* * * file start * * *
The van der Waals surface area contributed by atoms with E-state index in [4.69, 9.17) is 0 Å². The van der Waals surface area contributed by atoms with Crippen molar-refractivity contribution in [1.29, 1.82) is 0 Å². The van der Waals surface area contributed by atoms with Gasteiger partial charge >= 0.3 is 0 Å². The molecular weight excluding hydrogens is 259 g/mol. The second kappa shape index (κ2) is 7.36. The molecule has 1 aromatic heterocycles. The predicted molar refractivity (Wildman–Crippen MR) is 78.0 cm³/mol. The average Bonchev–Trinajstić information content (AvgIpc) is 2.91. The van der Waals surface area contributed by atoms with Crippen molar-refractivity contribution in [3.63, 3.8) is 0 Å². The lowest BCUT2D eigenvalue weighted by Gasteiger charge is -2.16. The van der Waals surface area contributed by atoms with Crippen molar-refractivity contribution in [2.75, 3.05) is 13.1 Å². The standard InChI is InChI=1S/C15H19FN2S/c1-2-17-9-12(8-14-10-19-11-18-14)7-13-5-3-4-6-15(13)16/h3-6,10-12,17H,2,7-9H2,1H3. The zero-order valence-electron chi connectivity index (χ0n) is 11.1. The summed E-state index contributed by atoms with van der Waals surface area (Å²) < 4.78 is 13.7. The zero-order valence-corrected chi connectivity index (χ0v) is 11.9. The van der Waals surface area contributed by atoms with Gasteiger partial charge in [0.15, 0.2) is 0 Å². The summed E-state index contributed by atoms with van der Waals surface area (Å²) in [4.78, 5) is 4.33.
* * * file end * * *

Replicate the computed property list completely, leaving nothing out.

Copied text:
The van der Waals surface area contributed by atoms with E-state index in [4.69, 9.17) is 0 Å². The van der Waals surface area contributed by atoms with Crippen molar-refractivity contribution in [1.29, 1.82) is 0 Å². The van der Waals surface area contributed by atoms with Gasteiger partial charge >= 0.3 is 0 Å². The molecular weight excluding hydrogens is 259 g/mol. The second kappa shape index (κ2) is 7.36. The molecule has 1 aromatic heterocycles. The predicted molar refractivity (Wildman–Crippen MR) is 78.0 cm³/mol. The average Bonchev–Trinajstić information content (AvgIpc) is 2.91. The van der Waals surface area contributed by atoms with Crippen molar-refractivity contribution in [3.63, 3.8) is 0 Å². The lowest BCUT2D eigenvalue weighted by Gasteiger charge is -2.16. The van der Waals surface area contributed by atoms with Crippen molar-refractivity contribution in [2.75, 3.05) is 13.1 Å². The standard InChI is InChI=1S/C15H19FN2S/c1-2-17-9-12(8-14-10-19-11-18-14)7-13-5-3-4-6-15(13)16/h3-6,10-12,17H,2,7-9H2,1H3. The zero-order valence-electron chi connectivity index (χ0n) is 11.1. The summed E-state index contributed by atoms with van der Waals surface area (Å²) < 4.78 is 13.7. The zero-order valence-corrected chi connectivity index (χ0v) is 11.9. The van der Waals surface area contributed by atoms with Gasteiger partial charge in [0.15, 0.2) is 0 Å². The summed E-state index contributed by atoms with van der Waals surface area (Å²) in [4.78, 5) is 4.33.